We shouldnt have to teach the children these same lessons AND teach the EDUCATOR as well. I never read anywhere that gifted students are better children, and Ive certainly never met a perfect child in my life, but maybe some of you have them or have met some, maybe its just me. The teacher should have known how to act in this situation and should have been a better example to these children.

    I wonder if you all would repeat these same sentiments to your own children if they came to you and said what that little boy said to his mother, if your child had those same feelings as that little boy.

    • ChezCerise

      I’ve met some pretty advanced kids but I HIGHLY doubt that the quote was his response word for word. I mean he’s a SEVEN year old SECOND GRADER. I believe it to be embellished.

    • Yeah ChezCherise. Because it’s absolutely impossible for a 7-year old to be that smart and make the connection.

      And this is why we can’t have nice things. We’re expecting so little of these kids that when they do show levels of knowledge like this, we think it’s surely made up. That’s real presumptuous on your part. And keep the tome comment you were going to use to respond to his. No dambs were given.

    • ChezCerise


      I know it’s possible because I was one of those “gifted and talented” kids. Skipped 2 grades and also had the opportunity to assist in those classes when I was in college.

      My point is this: if he is intelligent enough to make that connection to his mother, then he is intelligent enough to understand the dialogue between himself and his teacher. Children who are capable of more need things broken down to them differently. Taking his cookies wouldn’t have mattered a damn.

      He’s 7. He is old enough and smart enough to be a little more articulate than the “normal” kids in his class and make the connection to his mother. But he’s “only 7” so he can’t understand and learn from what the teacher said…because he’s “only 7”.

    • itsme


  • Rastaman

    I am going to have to side with the teacher in this case, while her words on the surface may have been indelicate her motive has she explained it was noble. While it is important to nurture positive feelings in our children to arm them with the confidence to take on the world we have to be careful to not reinforce their negative impulses especially when they are called on it by other authority figures. While the author did lecture her son on why it is important to not hit other children unprovoked she should have also taken the occasion to explain to her son why bad behavior will elicit terms of degradation from others. Terms that may very well be hurtful but a consequence of our acts.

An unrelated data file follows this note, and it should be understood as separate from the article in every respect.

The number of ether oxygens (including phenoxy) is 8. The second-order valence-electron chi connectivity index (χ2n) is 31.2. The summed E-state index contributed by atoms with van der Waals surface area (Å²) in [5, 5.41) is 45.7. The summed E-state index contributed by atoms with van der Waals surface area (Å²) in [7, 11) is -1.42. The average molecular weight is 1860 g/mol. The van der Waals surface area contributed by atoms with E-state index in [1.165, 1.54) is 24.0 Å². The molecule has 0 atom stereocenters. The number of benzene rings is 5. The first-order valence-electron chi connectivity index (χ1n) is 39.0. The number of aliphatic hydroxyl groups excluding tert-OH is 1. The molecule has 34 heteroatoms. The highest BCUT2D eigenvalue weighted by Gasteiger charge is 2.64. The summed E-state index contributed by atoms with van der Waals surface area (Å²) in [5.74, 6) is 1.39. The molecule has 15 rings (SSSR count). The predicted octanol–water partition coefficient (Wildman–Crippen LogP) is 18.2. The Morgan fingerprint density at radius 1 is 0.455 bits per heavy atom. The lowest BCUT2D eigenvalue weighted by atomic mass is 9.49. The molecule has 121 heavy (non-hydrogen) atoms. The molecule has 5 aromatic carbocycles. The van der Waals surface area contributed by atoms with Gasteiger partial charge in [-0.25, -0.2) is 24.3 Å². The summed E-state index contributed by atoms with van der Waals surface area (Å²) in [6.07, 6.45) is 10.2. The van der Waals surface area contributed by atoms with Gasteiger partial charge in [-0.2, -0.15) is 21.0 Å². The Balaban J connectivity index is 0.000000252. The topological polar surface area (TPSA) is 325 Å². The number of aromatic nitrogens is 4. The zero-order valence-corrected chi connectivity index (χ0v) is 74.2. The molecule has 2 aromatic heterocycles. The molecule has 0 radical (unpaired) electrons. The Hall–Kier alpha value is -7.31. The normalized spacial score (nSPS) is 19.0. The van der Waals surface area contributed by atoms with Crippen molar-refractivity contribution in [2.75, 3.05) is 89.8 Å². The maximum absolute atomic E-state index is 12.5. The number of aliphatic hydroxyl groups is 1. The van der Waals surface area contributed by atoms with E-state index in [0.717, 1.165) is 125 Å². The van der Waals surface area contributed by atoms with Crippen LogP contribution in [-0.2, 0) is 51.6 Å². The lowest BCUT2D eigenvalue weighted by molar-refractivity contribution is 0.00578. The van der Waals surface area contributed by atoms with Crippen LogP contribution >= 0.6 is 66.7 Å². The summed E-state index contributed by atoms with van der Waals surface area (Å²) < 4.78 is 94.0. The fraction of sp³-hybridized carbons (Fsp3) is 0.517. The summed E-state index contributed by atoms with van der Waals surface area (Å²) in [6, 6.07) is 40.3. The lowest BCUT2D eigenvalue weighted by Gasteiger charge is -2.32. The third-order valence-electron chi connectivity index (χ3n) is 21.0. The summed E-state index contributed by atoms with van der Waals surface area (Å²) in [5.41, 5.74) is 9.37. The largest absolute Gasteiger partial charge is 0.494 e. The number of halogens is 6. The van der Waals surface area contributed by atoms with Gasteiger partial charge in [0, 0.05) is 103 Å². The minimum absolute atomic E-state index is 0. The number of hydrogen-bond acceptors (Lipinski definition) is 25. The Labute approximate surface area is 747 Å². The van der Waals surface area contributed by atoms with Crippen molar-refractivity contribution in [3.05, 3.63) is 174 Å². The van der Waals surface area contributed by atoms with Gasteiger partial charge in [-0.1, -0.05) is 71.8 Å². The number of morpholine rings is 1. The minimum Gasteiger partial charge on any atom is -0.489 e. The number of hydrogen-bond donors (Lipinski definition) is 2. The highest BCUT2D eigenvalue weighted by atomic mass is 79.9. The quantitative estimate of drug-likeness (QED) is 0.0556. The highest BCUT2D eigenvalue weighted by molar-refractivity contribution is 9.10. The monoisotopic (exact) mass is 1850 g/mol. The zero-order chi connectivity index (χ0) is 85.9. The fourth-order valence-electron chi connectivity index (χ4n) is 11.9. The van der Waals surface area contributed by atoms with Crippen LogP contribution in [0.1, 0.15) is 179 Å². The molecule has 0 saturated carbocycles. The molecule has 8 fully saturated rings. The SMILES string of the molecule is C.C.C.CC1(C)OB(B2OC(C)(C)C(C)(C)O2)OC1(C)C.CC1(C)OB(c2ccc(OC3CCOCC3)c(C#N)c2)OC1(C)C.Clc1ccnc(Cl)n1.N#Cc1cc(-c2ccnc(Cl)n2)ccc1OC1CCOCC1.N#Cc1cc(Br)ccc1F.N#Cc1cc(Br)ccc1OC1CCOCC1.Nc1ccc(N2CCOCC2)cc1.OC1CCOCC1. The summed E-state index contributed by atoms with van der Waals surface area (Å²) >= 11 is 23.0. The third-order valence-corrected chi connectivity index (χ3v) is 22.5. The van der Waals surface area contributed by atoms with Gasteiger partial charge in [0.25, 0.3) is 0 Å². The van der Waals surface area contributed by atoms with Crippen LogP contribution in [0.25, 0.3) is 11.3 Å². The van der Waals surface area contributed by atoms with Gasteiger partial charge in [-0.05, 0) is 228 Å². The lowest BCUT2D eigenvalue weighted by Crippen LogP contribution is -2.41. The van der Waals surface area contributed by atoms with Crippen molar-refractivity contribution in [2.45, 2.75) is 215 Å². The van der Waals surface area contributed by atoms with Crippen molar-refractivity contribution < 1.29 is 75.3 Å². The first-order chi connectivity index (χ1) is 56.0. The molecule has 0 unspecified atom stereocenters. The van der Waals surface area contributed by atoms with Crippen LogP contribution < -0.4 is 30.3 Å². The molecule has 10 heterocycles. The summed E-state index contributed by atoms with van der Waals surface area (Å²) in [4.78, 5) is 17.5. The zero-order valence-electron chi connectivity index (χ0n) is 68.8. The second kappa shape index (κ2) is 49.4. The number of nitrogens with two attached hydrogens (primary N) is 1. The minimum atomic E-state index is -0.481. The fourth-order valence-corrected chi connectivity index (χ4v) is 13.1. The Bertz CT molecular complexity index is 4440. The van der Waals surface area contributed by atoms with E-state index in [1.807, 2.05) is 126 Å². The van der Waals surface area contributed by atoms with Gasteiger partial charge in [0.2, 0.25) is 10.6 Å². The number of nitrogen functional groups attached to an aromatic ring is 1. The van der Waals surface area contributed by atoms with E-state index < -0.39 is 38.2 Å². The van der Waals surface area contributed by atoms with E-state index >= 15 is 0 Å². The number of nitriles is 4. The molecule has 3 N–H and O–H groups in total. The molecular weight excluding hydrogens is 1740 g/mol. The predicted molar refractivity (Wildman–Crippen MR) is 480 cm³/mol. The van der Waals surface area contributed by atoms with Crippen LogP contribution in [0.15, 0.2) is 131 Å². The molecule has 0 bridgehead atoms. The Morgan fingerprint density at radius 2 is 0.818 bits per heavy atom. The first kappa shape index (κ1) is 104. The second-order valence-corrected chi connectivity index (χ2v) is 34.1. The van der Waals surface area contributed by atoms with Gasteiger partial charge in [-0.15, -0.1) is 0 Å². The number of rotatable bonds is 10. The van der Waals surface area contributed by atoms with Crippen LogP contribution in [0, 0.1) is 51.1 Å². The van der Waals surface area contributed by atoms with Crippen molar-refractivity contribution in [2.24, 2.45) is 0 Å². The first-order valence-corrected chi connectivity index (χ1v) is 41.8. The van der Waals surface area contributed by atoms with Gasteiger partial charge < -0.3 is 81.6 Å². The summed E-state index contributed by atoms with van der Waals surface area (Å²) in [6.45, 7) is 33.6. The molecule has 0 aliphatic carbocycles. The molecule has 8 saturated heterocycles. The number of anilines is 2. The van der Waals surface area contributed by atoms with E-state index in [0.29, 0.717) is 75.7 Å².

Teachers have difficult jobs. Most of us have a hard time supervising one or two children at most, imagine having to do that for 20-30 kids 5 days a week and then going home to your own life. My own mother was a strong advocate for her own children but she always made a point of never letting us forget that when we misbehaved we open ourselves up to criticism and not all of it will make us feel good.

    I believe the teacher’s intent was to tell the child that he was behaving like a slave by doing something without thinking and because he was directed another person; similarly to when we say we “hate” someone when it is generally that we dislike their behavior.

    There are no winners in these situations as the best course of action is not an adversarial one between parent and teachers but a cooperative. Making an enemy of the teacher or of the system is a lose/lose for this parent and her child and may irreparably damage any future relationship between the teacher and the student. I don’t know any teachers who are out to make their students lives any worst but there are many parents who often display disrespect to teachers and the job they do and communicate that to their children. I advise the author to get over it because the sooner she does the better it will be for her son. Plus it will not be the last time in his life that his feelings will be hurt and she won’t be able to come to his rescue at all times in the future.

    • Socially Maladjusted


      Yeh – the more you move away from visceral reactions, the more points of view and concomitant factors to consider.

      good post.

    • Michelle

      This right here! 100% agree.

  • Jennifer

    I taught kindergarten and 1st grade for seven years, and yes, some children ARE that articulate, my daughter is 6 and speaks the same way. Anyway…using an insensitive insult to reprimand a child is NEVER appropriate, seriously, who is the child and who is the adult? Anyone who spent one day in a child development class…which many people who aren’t teachers have not…knows that physical aggression and peer pressure are developmental stages that are innate and should be corrected. The “adult” in the room should have used this opportunity to address the dangers of peer pressure and corrected her ignorance when confronted with it by the parent. Seven year olds are still trying to learn to express themselves appropriately, obviously the teacher (and some of the commenters) haven’t yet reached that level of development.